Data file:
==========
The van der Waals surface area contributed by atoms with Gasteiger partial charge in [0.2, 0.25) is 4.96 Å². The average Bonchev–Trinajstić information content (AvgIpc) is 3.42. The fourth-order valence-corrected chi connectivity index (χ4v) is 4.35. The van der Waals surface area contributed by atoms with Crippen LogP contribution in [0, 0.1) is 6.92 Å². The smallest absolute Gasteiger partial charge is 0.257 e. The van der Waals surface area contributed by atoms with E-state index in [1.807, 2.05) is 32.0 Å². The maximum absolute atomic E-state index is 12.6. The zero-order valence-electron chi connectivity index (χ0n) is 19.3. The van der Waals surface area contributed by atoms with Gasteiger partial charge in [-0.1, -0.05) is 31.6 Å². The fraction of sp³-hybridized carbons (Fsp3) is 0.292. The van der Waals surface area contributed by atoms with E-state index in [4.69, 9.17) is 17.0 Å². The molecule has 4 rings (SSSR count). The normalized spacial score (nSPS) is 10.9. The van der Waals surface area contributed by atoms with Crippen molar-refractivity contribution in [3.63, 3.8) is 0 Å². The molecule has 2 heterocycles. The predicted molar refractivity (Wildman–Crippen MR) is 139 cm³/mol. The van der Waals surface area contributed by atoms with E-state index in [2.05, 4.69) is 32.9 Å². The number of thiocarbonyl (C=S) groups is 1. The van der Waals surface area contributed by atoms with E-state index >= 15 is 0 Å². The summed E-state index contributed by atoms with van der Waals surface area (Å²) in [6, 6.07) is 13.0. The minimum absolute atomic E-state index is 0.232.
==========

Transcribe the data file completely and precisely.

The van der Waals surface area contributed by atoms with Gasteiger partial charge in [0.2, 0.25) is 4.96 Å². The average Bonchev–Trinajstić information content (AvgIpc) is 3.42. The fourth-order valence-corrected chi connectivity index (χ4v) is 4.35. The van der Waals surface area contributed by atoms with Crippen LogP contribution in [0, 0.1) is 6.92 Å². The smallest absolute Gasteiger partial charge is 0.257 e. The van der Waals surface area contributed by atoms with E-state index in [1.807, 2.05) is 32.0 Å². The maximum absolute atomic E-state index is 12.6. The zero-order valence-electron chi connectivity index (χ0n) is 19.3. The van der Waals surface area contributed by atoms with Gasteiger partial charge in [-0.1, -0.05) is 31.6 Å². The fraction of sp³-hybridized carbons (Fsp3) is 0.292. The van der Waals surface area contributed by atoms with E-state index in [4.69, 9.17) is 17.0 Å². The molecule has 4 rings (SSSR count). The normalized spacial score (nSPS) is 10.9. The van der Waals surface area contributed by atoms with Crippen molar-refractivity contribution in [3.63, 3.8) is 0 Å². The molecule has 2 heterocycles. The predicted molar refractivity (Wildman–Crippen MR) is 139 cm³/mol. The van der Waals surface area contributed by atoms with E-state index in [2.05, 4.69) is 32.9 Å². The number of thiocarbonyl (C=S) groups is 1. The van der Waals surface area contributed by atoms with E-state index >= 15 is 0 Å². The summed E-state index contributed by atoms with van der Waals surface area (Å²) in [6, 6.07) is 13.0. The minimum absolute atomic E-state index is 0.232.